Moreover, had the Legislature intended for in-lieu public access fees to be paid only for the development of vacant lots at Hollister Ranch instead of for each CDP, it would have said so when it amended section 30610.8 in 2019. Prior to the adoption of that amendment, neither LCP Policy 2-15 nor GCP Development Standard REC-3 contained the per-vacant lot limitation the Walls urge us to adopt here. To the contrary, the Commission had consistently interpreted section 30610.8 as requiring the payment of a $5,000 fee for each permit. GCP Development Standard REC-3, for example, specifies that payment of a $5,000 fee “consistent with [s]ection 30610.8” is required “as a condition of each [CDP] issued for development in Hollister Ranch.” (Italics added.) The Commission certified this standard while the Legislature was considering Assem. Bill 1680, thereby adopting its interpretation of section 30610.8’s fee scheme. And we presume the Legislature was aware of and acquiesced to this interpretation when it declined to alter the “for each permit” language in section 30610.8 the following year. (Moore v. California State Bd. of Accountancy (1992) 2 Cal.4th 999, 1017-1018, 9 Cal.Rptr.2d 358, 831 P.2d 798.) Because that interpretation is not clearly erroneous, we must do the same. (REA Enterprises, supra, 52 Cal.App.3d at p. 611, 125 Cal.Rptr. 201.)

This interpretation does not render the phrase “on any vacant lot” in subdivision (e) of section 30610.3 mere surplusage, as the Walls claim. (Cf. People v. Arias (2008) 45 Cal.4th 169, 180, 85 Cal.Rptr.3d 1, 195 P.3d 103 [courts should avoid statutory interpretations that render words surplusage].) The Walls “confuse[ ] surplusage with inapplicability.” (People v. Betts (2020) 55 Cal.App.5th 294, 301, 269 Cal.Rptr.3d 563.) “Simply because a [statutory] provision does not apply [in certain instances] does not mean that that provision is surplusage.” (Ibid.) “[S]urplusage results when a provision does apply.” (Ibid.) Section 30610.3’s general scheme for calculating in-lieu public access fees does not apply here.

Finally, we reject the Walls’ assertion that we previously adopted the per-vacant lot limitation the Walls advocate here when we decided Remmenga, supra, 163 Cal.App.3d 623, 209 Cal.Rptr. 628. Though we said, in dictum, that section 30610.8 requires payment a “fee of $5,000 for development of one lot” (Remmenga, at p. 628, 209 Cal.Rptr. 628), that passing descriptor did not reflect our interpretation of the statute. Our focus in Remmenga was on the constitutionality of the in-lieu public access fees imposed on Hollister Ranch landowners, not the proper interpretation of the fee provisions at issue here. (See id. at pp. 626-627, 209 Cal.Rptr. 628.) “It is axiomatic that cases are not authority for propositions that are not considered.” (California Building Industry Assn. v. State Water Resources Control Bd. (2018) 4 Cal.5th 1032, 1043, 232 Cal.Rptr.3d 64, 416 P.3d 53.) The trial court correctly concluded that the Coastal Act requires payment of an in-lieu public access fee for approval of the Walls’ CDP.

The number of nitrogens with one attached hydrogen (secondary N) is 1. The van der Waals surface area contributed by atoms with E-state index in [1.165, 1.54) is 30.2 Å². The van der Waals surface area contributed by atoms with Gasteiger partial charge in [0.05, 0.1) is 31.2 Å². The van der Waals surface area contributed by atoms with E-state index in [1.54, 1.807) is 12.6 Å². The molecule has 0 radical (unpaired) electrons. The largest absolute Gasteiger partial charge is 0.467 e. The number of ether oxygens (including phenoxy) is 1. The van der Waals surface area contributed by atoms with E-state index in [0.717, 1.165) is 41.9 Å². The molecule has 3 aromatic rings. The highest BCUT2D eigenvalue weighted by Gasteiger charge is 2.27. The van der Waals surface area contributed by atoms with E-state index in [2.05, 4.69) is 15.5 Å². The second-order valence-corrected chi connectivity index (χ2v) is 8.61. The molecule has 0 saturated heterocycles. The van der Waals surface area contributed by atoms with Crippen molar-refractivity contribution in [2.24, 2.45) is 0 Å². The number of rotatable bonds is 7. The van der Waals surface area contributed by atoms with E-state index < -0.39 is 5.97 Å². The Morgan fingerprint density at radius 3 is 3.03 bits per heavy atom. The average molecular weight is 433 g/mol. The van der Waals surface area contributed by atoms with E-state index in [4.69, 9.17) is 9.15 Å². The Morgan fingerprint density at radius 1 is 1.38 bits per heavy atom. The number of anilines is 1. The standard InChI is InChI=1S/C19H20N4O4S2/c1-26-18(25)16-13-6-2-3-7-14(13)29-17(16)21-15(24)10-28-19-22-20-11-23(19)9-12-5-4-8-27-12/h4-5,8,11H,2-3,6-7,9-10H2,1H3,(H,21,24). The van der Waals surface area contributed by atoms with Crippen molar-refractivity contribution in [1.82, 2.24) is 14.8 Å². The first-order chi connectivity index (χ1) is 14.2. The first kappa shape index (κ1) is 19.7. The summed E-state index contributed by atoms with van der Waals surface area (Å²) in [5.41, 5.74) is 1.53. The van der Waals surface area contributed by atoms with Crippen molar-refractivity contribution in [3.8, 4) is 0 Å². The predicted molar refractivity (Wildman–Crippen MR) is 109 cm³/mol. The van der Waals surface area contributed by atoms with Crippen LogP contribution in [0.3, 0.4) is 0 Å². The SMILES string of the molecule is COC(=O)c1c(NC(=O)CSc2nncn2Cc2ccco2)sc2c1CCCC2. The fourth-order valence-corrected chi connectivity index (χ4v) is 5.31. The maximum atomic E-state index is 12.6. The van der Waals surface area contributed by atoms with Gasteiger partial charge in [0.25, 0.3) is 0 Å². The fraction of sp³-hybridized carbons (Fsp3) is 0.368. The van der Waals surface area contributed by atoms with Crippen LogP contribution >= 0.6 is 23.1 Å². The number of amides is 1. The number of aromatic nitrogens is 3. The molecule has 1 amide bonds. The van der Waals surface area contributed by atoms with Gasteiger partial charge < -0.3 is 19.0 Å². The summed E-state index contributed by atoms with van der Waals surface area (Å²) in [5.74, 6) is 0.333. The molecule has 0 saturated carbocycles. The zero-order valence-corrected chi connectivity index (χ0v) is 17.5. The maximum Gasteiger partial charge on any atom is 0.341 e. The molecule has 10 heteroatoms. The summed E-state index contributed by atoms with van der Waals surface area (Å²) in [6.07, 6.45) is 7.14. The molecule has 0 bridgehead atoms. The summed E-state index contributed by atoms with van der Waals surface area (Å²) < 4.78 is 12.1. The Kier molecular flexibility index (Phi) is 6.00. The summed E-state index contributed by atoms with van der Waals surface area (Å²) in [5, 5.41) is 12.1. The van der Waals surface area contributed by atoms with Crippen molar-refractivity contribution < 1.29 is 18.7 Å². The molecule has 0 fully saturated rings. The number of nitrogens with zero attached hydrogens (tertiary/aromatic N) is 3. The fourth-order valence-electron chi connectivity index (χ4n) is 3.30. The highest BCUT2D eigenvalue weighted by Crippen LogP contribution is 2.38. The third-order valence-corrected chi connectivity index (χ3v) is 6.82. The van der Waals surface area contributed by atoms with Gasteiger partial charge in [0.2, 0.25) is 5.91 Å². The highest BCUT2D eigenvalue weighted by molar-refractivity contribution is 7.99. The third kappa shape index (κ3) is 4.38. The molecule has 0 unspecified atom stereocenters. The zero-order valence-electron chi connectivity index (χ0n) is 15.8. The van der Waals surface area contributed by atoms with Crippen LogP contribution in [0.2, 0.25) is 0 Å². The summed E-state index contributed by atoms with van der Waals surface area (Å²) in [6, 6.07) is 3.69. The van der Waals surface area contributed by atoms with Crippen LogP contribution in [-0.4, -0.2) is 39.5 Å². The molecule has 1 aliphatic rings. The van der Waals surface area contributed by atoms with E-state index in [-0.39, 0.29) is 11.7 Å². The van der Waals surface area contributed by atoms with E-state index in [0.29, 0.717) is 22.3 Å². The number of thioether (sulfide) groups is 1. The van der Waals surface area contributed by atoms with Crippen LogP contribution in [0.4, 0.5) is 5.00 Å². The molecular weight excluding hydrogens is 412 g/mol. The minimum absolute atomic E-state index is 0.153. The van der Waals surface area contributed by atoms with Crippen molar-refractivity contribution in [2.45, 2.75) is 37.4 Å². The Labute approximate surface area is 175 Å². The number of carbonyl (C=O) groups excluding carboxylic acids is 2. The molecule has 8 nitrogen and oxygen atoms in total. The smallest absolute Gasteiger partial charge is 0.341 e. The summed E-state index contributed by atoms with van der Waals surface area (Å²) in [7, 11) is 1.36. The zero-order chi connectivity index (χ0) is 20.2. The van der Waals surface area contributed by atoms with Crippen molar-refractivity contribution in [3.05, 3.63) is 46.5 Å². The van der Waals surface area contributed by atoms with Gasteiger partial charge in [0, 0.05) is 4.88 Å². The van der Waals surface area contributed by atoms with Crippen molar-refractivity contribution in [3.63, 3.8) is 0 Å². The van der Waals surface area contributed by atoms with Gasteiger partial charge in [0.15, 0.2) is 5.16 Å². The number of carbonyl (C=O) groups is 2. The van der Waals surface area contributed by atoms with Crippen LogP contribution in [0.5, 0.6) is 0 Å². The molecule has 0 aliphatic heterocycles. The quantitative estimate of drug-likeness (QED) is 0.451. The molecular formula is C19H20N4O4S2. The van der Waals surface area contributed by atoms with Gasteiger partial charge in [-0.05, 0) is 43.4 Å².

Constitutionality of the in-lieu public access fee

The Walls alternatively contend that even if the Coastal Act requires them to pay a $5,000 in-lieu public access fee for their CDP, imposing that requirement would be unconstitutional. But the Walls did not raise this contention below. To the contrary, in their petition for writ of administrative mandate they alleged that the Commission did not proceed in the manner required by law when they failed to approve their CDP request subject to payment of the in-lieu fee. “It is a well-established tenet of appellate jurisprudence that a litigant may not pursue one line of legal argument in the trial court, and having failed in that approach, pursue a different, and indeed, contradictory line of argument on appeal.” (Brandwein v. Butler (2013) 218 Cal.App.4th 1485, 1519, 161 Cal.Rptr.3d 728.) “ ‘Bait and switch on appeal not only subjects the parties to avoidable expense, but also wreaks havoc on a judicial system too burdened to retry cases on theories that could have been raised earlier.’ [Citation.]” (Ibid.) The Walls’ contention is waived. (Ibid.)


The judgment is affirmed. The Commission shall recover its costs on appeal.


1.   Unlabeled statutory references are to the Public Resources Code.

2.   Because this increase occurred after the Commission's decision in this case, it is inapplicable here. All further references to section 30610.8 are to the version in effect when the Commission denied the Walls’ CDP request.

3.   Because the Commission did not condition approval of the Walls’ CDP request on providing public access to their property, we do not consider whether such a condition would be constitutional.


We concur: GILBERT, P. J. PERREN, J.